The Guild of St Joseph and St Dominic

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The Guild of St Joseph and St Dominic was an art colony and experiment in communal life in early 20th century England. The story of the Guild began when Eric Gill the sculptor and letter cutter came to Ditchling, Sussex in 1907 with his apprentice Joseph Cribb and was soon followed by fellow craftsmen Edward Johnston and Hilary Pepler. In 1921 they founded the Guild, this being a Roman Catholic community based on the idea of the medieval guild, which existed for the protection and the promotion of its members' work and had been revived by the leaders of the Arts and Crafts Movement. It was a community of work, faith and domestic life, with workshops and a chapel, and members living according to their faith. Its philosophy was encapsulated in what today might be called its mission statement, engraved on a stone plaque, now in Cheltenham Museum.

Men rich in virtue studying beautifulness living in peace in their houses

This statement is particularly eloquent – it sets out the hope for a newly created Eden, set apart from society, where wealth is measured by virtue rather than money. Beauty is to be the goal of production rather than output and there is to be a strong domestic element, characterised by peaceful existence. Also, it must be said, it was to be an Eden dominated by men – no woman would be admitted as a guild member until 1972. Its philosophy was based on Roman Catholicism and in particular, the Distributist ideas of G. K. Chesterton and Hilaire Belloc. Significantly, its years of growth followed World War I when so many young people had come to see modern life and industrial production as venal and dehumanising.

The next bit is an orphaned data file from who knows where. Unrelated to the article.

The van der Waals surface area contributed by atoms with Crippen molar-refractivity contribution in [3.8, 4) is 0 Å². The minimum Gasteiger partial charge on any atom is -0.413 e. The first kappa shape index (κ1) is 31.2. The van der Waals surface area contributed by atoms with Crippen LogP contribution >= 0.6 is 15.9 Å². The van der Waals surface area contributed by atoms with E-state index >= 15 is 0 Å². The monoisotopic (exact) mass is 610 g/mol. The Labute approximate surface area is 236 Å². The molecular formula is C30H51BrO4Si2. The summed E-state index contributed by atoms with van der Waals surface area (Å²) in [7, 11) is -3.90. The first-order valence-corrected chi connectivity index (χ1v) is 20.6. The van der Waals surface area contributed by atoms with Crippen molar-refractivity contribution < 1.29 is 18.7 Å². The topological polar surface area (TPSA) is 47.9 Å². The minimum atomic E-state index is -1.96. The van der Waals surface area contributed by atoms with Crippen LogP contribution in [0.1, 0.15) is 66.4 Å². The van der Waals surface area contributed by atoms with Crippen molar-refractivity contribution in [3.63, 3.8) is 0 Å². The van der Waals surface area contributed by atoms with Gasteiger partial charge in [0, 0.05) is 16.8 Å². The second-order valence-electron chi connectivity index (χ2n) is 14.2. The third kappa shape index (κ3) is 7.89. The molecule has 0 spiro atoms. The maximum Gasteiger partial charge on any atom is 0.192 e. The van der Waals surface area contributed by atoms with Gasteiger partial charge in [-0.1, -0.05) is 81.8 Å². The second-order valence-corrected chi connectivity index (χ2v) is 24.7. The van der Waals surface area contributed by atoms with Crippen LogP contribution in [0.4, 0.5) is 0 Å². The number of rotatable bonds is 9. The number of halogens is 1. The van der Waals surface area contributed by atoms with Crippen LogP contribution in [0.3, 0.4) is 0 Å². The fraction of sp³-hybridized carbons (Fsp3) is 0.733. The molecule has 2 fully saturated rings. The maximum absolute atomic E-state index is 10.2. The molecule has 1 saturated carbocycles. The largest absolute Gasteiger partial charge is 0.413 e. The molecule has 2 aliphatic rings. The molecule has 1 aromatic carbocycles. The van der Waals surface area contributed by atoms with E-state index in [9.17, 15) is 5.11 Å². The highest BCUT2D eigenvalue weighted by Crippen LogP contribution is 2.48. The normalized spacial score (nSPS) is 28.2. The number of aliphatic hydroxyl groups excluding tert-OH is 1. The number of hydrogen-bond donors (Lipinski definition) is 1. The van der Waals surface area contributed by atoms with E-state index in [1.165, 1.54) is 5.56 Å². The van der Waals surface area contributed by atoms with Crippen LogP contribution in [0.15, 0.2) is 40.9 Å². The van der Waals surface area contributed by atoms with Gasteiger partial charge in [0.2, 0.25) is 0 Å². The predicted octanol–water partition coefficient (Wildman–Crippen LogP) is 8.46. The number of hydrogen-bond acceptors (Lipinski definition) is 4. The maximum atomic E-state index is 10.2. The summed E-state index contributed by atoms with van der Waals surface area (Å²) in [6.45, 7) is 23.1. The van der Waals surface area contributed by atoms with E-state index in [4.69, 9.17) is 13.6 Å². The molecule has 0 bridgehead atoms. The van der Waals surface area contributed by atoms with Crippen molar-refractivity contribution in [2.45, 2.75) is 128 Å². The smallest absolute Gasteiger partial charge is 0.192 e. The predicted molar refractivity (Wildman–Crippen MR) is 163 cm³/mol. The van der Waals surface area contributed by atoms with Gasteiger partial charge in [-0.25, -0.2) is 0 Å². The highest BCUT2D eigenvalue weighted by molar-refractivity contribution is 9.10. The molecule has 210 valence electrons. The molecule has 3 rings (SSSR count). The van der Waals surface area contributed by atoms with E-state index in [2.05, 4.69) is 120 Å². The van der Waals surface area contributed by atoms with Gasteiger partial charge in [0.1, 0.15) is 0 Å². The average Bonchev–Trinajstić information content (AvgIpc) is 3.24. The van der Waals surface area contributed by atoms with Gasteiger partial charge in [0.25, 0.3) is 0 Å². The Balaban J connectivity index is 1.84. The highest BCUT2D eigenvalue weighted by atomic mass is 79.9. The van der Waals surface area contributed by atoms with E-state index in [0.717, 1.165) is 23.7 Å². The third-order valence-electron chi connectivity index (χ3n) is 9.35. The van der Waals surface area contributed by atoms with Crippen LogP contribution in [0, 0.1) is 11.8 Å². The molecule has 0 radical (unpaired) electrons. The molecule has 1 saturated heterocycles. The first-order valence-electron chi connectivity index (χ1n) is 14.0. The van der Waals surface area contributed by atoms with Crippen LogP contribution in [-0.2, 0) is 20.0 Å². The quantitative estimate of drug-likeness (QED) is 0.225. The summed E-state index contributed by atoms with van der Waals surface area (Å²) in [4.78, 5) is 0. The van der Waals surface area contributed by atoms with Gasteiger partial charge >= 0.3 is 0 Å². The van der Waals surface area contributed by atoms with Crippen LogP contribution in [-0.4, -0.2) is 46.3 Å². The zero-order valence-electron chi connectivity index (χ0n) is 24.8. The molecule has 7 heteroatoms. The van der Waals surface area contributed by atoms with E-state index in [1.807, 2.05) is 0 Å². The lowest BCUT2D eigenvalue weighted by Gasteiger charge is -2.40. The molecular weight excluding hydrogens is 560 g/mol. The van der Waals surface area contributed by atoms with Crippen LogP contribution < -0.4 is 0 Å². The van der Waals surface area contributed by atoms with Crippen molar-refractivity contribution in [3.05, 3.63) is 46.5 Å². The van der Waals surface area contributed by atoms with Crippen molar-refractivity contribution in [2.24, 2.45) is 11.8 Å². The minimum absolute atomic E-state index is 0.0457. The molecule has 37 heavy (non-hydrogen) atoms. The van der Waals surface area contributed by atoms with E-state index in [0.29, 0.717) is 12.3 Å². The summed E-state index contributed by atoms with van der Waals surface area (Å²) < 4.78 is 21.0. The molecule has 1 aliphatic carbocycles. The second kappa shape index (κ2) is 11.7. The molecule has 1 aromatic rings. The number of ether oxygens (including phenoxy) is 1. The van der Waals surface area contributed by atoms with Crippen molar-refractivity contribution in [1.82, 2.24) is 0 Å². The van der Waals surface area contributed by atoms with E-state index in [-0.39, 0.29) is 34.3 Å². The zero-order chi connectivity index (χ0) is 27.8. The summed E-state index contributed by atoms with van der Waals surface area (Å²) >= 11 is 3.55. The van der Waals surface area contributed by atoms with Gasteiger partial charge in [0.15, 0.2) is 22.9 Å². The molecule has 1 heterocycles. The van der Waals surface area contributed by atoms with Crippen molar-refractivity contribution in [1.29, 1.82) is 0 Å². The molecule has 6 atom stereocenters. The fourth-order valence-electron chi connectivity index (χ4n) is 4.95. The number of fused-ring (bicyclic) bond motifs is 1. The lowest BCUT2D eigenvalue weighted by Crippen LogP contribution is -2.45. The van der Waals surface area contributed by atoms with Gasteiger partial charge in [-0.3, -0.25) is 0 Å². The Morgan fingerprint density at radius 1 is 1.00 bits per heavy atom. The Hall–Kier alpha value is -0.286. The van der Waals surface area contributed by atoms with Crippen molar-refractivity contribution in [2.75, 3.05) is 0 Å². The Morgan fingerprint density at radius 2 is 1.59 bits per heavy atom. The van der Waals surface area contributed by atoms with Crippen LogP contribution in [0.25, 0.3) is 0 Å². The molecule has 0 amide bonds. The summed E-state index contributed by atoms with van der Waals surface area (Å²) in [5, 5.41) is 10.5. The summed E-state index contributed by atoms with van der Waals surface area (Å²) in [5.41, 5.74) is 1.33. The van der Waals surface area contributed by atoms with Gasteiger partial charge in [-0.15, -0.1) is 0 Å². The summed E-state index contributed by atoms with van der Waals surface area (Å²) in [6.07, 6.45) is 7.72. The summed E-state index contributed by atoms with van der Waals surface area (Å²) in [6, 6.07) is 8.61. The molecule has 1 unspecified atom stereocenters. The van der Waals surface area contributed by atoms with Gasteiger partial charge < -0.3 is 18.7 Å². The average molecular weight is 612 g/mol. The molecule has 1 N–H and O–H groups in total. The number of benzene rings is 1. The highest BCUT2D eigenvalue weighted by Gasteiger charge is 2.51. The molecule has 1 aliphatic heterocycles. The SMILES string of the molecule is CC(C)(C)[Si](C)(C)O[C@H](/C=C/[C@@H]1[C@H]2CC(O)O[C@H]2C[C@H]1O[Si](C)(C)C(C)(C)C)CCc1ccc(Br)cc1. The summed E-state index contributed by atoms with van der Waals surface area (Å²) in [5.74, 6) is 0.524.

Eric Gill's house in Ditchling

Soon the fame and membership of the Guild grew, an early member being the painter and poet David Jones. A key element of the community was a private press, Saint Dominic's Press, which was run by Hilary Pepler. It enabled members to circulate their ideas to friends and supporters and provided a creative outlet for every member of their community. The monthly journal it produced, The Game, is much sought after today, with copies being advertised for up to one hundred pounds each.

Importantly, Eric Gill left Ditchling in 1924, leaving his apprentice Joseph Cribb to take over the stone carver's workshop but the Guild continued to flourish. The Guild continued to attract many new members – carpenter George Maxwell, weavers KilBride and Brocklehurst, and wood-engraver Philip Hagreen. In 1932 the silversmith Dunstan Pruden joined, followed by artist and engraver Edgar Holloway.

Notwithstanding several upheavals, the affairs of the Guild eventually stabilised and it continued for many years, later members being Jenny KilBride who joined the weaving workshop and the calligrapher Ewan Clayton, grandson of Valentine KilBride. Eventually, its affairs were finally wound up in 1989 and the workshops demolished.

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  • This article incorporates text from [1] released in the public domain

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